"At the time I was having arguments with my boyfriend, who was actually my co-producer as well - we made records together. And then I go off into some other areas: I remember somebody close to me was going through severe, severe depression. A lot of times in my songs, I get into some phase where I describe some other situation, and there's a whole verse in there about somebody who is very, very depressed. But yeah, it was a story about a breakup I was going through, and that situation where it's gotten into your head too much.."[6]

-Lisa Loeb talking about the inspiration of "Stay (I Missed You)"

Musically, "Stay" is a pop rock song that focuses on musical styles including folk rock and adult contemporary. According to a publishing sheet at MusicNotes.com, which was published from Hal Leonard Music Publishing, the song is set in the key of D Major.[7] With the instruments being piano, electric guitar, bass and acoustic guitar, Loeb's vocals range from the key of A4 to B4.[7] The song has a total beats per minute of 80 metronome and, according to Musicnote's musical composition, the song features musical elements of adult alternative, folk rock and alternative rock music.[7] Vocally, according to a publication, The tonal shifts in the vocals also are quite affecting. Loeb rants and rails through much of the song with barely contained emotion only to pull back for some tenderness in the refrain. It’s an outstanding performance of an enduring song."[8] The song is structured around a central passage of sonic catharsis. After the tentative opening, the pace and density of Loeb's roiling litany of self-recrimination increases; the personal pronouns pile up; the accents of the bass and backing voices grow unruly and insistent, like nagging, negative thoughts heaping on one another.[9]

According to Rhik Samadder, Loeb's guitar picks out a simple arpeggio as she admonishes: "You say I only hear what I want to," warning us that this may be the most self-involved song ever written. Almost every line contains a clutch of first person singulars: "I turned the radio on, I turned the radio up, and this woman was singing my song."[9] Based on the song's theme the break-up song is not about a relationship with a departed lover, but the relationship with ourselves [...] About accepting that our basic loneliness is unsophisticated and shared, and that we have to abandon the selfish dramas of our malaise to properly love. It's a point of emotional development [...]"[9] Regarding the lyrical content, Loeb's explained; ""I turned the radio on, I turned the radio up, and this woman was singing my song," Lisa explains: "That was when you hear somebody telling your exact story. It's funny, because it wasn't until later, after a couple of major breakups, that I realized when you're depressed and you're going through these breakups, the breakup was supposed to happen. If you're going through difficult times, it's hilarious how you turn on the radio and even the most cliché things perfectly capture how you're feeling. And then you realize why people wrote those songs."[6]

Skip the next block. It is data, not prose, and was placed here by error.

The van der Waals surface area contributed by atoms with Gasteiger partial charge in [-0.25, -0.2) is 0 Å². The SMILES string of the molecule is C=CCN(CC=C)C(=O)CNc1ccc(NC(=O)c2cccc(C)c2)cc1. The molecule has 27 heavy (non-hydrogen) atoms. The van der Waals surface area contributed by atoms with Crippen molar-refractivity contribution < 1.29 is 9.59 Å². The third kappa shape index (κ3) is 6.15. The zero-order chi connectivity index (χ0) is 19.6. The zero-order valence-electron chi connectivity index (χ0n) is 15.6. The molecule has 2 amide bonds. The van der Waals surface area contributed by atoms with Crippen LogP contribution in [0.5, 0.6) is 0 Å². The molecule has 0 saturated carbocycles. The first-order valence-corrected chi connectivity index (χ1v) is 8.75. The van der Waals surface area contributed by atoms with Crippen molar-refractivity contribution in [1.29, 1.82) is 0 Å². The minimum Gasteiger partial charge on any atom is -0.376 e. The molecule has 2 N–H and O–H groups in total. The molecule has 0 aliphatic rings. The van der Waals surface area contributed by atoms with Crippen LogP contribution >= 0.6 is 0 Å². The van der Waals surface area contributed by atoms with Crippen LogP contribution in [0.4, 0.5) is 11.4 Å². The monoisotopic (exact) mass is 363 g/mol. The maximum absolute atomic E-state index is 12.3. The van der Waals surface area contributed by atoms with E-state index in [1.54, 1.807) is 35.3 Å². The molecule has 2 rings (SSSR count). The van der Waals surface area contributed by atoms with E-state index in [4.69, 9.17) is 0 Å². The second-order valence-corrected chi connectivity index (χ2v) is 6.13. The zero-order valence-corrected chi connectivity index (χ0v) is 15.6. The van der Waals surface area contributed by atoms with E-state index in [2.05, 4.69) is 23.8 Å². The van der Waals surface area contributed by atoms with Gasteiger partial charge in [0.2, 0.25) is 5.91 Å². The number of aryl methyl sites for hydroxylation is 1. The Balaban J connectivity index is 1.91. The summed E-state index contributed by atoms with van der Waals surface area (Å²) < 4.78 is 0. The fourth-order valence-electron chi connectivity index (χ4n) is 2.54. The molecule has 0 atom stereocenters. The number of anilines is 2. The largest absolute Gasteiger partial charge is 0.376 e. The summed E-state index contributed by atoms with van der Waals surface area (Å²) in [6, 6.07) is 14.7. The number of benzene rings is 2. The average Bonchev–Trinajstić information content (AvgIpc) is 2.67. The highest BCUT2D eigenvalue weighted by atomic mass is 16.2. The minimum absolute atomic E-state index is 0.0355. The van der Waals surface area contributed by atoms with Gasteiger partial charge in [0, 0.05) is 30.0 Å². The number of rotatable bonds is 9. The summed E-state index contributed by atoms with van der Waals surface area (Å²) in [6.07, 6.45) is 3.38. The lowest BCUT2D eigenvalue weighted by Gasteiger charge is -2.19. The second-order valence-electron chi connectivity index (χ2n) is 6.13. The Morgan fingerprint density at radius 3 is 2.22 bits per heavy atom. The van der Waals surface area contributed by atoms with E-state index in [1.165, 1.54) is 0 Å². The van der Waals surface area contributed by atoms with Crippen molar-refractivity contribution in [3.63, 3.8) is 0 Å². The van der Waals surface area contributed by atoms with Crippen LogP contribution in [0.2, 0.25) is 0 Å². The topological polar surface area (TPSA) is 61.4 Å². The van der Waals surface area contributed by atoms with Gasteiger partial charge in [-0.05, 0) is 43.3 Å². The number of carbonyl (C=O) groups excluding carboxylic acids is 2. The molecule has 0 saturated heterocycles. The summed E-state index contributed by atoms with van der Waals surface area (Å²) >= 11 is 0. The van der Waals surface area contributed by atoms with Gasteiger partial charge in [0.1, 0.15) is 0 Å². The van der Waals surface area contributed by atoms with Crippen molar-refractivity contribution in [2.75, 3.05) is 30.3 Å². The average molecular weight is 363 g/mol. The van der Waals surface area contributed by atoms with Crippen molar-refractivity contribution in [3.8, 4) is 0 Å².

According to AmericanSongwriter.com, "Loeb’s lyrics definitely capture the breathless way of expressing oneself that was common at the time. Considering all of the lines that start with “And,” the song can seem like one big run-on sentence. Yet in the midst of all of the breathlessness, she focuses enough to spin out several couplets that really nail the topsy-turvy feeling that romantic mind games can play on you."[8] According to the publication, they said that the lyric “Some of us hover when we weep for the other who was/Dying since the day they were born/Well, this is not that/I think that I’m throwing, but I’m thrown.” was "poetic".[8]

Critical reception[edit]

"Stay (I Missed You)" received positive reviews from most music critics. Stephen Thomas Erlewine from Allmusic highlighted the track as an album highlight. He said that the song is "gentle" and explained "That's because Tails delivers on the promise of "Stay." While the basic folk-rock elements of the song are present, much of the material on the record doesn't sound like her breakthrough hit; there are some distorted guitars here and there, and she even rocks out a little bit. Nothing on Tails is as good as "Stay."[1] Another review from Erlewine from Allmusic was issued from the greatest hits The Very Best of Lisa Loeb. He said ""Stay (I Missed You)" took her from obscurity to minor celebrity when it was included on the soundtrack of Reality Bites [...] While Loeb never strayed very far from the sweet, gentle template she laid down with "Stay (I Missed You)," she always was friendly, melodic, and rather ingratiating."[10] From the Reality Bites soundtrack, "Stay" was the only song to be highlighted as an album standout.[11][12] Andy Kellman labeled the song "passionate" and a "classic".[13]